“I am?” April asked, beaming with pride.
“Yeah.” He scanned the recipe on the wall. “Next we need some cloves. They’re in that cabinet next to Skully.”
“Skully,” April giggled as she wandered back to the cabinet and ran her finger over the dusty bottles. “Cloves… cloves… ooh! What do you use frogspawn in?” she asked examining the colourful glass jars.
Wyatt shrugged following April’s gaze. “I don’t. Another relic. Witches of the past used loads of weird stuff we don’t use anymore. Really questionable ingredients.”
“Children. I saw it in a movie once. The witches made bread from the bones of children and eating it made them younger. It was a good bad movie. I watched it when I was nine and it kept me awake for almost a week! I still can’t look at bread the same way.”
“Modern witches aren’t really like the ones in movies, Apes. Some are, some still practice ill-natured magic, but they get the effects back, three-fold and… wait a sec. Bread from kids?” He scratched his head. “I know that movie! I’m surprised you’ve seen it, though. I think the whole production had a budget of ten simoleons and a pizza. Hardly a Del Sol Valley blockbuster.”
“Maybe that’s why I liked it. Those movies were so different to everything else around me. I really like scary movies, Wy. My friends and I would watch them all the time, before.”
“Awesome, same. Hey maybe we should—”
“Sometimes it was nice to know that I wasn’t the only frightened one,” April added quietly, with a faraway, glazed expression.
Wyatt drummed his fingers against the cauldron, looking anywhere but at April. Her heart sank. She thought they were getting along but maybe she was annoying him, too.
“D-do you want me to go away?” she asked quietly, trying not to cry.
“If you do, I’ll understand. Mother never wanted me around unless there were cameras nearby and Father – Travis – he spent most of his time in his office—”
Wyatt looked like he had a knot in his tummy. His knuckles were white where he gripped the cauldron and it seemed to be bubbling a lot more than before. Maybe he’d been taken poorly; this potion did smell quite funny.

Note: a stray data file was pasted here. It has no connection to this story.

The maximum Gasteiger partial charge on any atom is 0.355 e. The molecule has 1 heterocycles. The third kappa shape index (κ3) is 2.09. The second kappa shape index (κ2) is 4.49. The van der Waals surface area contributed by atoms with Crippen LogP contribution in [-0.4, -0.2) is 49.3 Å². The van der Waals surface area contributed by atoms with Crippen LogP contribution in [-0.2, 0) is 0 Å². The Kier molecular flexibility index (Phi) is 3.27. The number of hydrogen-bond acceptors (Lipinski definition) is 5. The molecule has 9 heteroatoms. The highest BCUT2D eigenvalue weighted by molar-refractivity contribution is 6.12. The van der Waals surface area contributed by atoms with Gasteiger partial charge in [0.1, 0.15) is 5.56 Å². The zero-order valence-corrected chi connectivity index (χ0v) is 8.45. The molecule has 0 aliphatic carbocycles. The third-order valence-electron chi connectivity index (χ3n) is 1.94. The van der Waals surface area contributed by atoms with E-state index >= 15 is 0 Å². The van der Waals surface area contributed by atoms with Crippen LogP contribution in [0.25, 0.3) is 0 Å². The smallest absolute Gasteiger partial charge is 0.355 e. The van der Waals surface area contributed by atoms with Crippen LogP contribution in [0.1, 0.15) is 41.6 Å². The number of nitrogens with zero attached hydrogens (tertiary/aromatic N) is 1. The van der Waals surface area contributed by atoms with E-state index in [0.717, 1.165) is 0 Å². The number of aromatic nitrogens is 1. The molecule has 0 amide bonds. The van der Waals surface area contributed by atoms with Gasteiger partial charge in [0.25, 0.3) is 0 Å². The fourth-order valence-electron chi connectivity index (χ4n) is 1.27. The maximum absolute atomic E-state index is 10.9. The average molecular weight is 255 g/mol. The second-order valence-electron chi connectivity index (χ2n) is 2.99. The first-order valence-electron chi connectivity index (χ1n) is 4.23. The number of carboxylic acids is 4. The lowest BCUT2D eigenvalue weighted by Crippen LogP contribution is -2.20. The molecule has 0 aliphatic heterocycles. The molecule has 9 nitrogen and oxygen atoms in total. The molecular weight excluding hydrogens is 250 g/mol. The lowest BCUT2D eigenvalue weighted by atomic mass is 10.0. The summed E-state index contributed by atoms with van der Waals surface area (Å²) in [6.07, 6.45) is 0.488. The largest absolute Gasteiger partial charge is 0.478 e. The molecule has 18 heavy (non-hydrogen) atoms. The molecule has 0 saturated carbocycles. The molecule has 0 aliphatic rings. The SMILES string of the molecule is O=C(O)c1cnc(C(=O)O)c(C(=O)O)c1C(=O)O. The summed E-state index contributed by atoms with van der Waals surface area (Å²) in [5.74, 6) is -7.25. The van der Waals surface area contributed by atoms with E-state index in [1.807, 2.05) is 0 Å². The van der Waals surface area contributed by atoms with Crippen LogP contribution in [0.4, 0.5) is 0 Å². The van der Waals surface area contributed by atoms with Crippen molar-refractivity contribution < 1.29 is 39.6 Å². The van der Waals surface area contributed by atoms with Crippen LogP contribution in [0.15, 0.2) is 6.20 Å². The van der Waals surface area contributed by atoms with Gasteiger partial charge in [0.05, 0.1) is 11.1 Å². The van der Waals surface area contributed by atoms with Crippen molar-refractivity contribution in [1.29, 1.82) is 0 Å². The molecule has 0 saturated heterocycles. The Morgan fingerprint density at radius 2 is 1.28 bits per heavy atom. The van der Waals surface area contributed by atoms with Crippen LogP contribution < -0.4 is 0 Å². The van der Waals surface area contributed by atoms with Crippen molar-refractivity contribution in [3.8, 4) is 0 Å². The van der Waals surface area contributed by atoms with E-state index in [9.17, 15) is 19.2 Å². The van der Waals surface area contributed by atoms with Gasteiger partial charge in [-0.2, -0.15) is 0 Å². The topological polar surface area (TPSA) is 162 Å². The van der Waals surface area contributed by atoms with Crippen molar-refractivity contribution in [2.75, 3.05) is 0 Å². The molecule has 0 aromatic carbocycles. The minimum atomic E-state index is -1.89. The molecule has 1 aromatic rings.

April looked down at the floor, fiddling with the button on her skirt. “I’m not doing very well, am I? I very rarely stayed overnight away from the mansion and it appears that I’m not a very good guest. I upset Grandmother this morning, too.”
“Oh? With the crowing thing? Nah. Try waking her up with an errant spell at three A.M. if you really want to see her upset—”
“Not that. She caught me and Caleb… um,” she blushed and whispered, “Touching.”
“Oh,” Wyatt sucked a breath through his teeth and looked away. “Ah.”
“She said we needed to have a little talk about it,” April continued, panicking slightly at Wyatt’s reaction. “Oh, Wyatt! I think she might throw me out!”
Wyatt laughed. “You’ll be absolutely fine. Trust me, if she was gonna throw someone out for having a quick fumble, I’d have been out on my butt decades ago.”
“Really. That talk is gonna suck, though. Prepare to be totally mortified.” Somewhere above them came a call that echoed around the small room: delivery! “That’ll be the esbat water,” Wyatt said. “Time to find out if I did actually spend four hundred simoleons on a litre of sheep’s urine.”
“What will happen if it is, um, not right?”
“The potion will blow up.” Wyatt shrugged.
“Oh! Well, good luck!”
“You’re the one who needs luck, Apes,” he called on a laugh as he ran up the stairs. “I’d rather peel the pieces of my face from the ceiling than listen to Mum talk about love tunnels again.”